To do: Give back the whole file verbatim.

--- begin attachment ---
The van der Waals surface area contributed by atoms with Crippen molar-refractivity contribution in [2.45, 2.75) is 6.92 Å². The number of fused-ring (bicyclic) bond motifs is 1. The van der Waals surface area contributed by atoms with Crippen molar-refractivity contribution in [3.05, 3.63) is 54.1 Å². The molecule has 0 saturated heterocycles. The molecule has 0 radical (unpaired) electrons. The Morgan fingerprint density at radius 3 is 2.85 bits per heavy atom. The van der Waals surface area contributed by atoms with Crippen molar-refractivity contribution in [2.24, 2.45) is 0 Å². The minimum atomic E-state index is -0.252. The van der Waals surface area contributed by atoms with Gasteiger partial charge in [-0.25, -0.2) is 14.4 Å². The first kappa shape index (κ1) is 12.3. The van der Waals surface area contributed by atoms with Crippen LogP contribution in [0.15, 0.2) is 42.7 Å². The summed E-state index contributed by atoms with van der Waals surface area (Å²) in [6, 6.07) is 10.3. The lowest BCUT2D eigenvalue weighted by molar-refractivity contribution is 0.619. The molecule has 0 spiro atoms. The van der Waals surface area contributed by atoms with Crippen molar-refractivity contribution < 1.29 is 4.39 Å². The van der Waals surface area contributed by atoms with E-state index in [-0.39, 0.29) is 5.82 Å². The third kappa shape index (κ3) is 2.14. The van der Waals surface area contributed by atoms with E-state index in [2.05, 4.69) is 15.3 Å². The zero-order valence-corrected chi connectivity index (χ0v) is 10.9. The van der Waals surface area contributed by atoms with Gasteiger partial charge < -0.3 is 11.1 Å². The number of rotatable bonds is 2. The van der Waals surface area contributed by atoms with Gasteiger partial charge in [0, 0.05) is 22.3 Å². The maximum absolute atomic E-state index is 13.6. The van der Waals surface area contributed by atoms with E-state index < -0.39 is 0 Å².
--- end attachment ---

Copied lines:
The van der Waals surface area contributed by atoms with Crippen molar-refractivity contribution in [2.45, 2.75) is 6.92 Å². The number of fused-ring (bicyclic) bond motifs is 1. The van der Waals surface area contributed by atoms with Crippen molar-refractivity contribution in [3.05, 3.63) is 54.1 Å². The molecule has 0 saturated heterocycles. The molecule has 0 radical (unpaired) electrons. The Morgan fingerprint density at radius 3 is 2.85 bits per heavy atom. The van der Waals surface area contributed by atoms with Crippen molar-refractivity contribution in [2.24, 2.45) is 0 Å². The minimum atomic E-state index is -0.252. The van der Waals surface area contributed by atoms with Gasteiger partial charge in [-0.25, -0.2) is 14.4 Å². The first kappa shape index (κ1) is 12.3. The van der Waals surface area contributed by atoms with Crippen LogP contribution in [0.15, 0.2) is 42.7 Å². The summed E-state index contributed by atoms with van der Waals surface area (Å²) in [6, 6.07) is 10.3. The lowest BCUT2D eigenvalue weighted by molar-refractivity contribution is 0.619. The molecule has 0 spiro atoms. The van der Waals surface area contributed by atoms with Crippen molar-refractivity contribution < 1.29 is 4.39 Å². The van der Waals surface area contributed by atoms with E-state index in [-0.39, 0.29) is 5.82 Å². The third kappa shape index (κ3) is 2.14. The van der Waals surface area contributed by atoms with E-state index in [2.05, 4.69) is 15.3 Å². The zero-order valence-corrected chi connectivity index (χ0v) is 10.9. The van der Waals surface area contributed by atoms with Gasteiger partial charge < -0.3 is 11.1 Å². The number of rotatable bonds is 2. The van der Waals surface area contributed by atoms with Gasteiger partial charge in [0, 0.05) is 22.3 Å². The maximum absolute atomic E-state index is 13.6. The van der Waals surface area contributed by atoms with E-state index < -0.39 is 0 Å².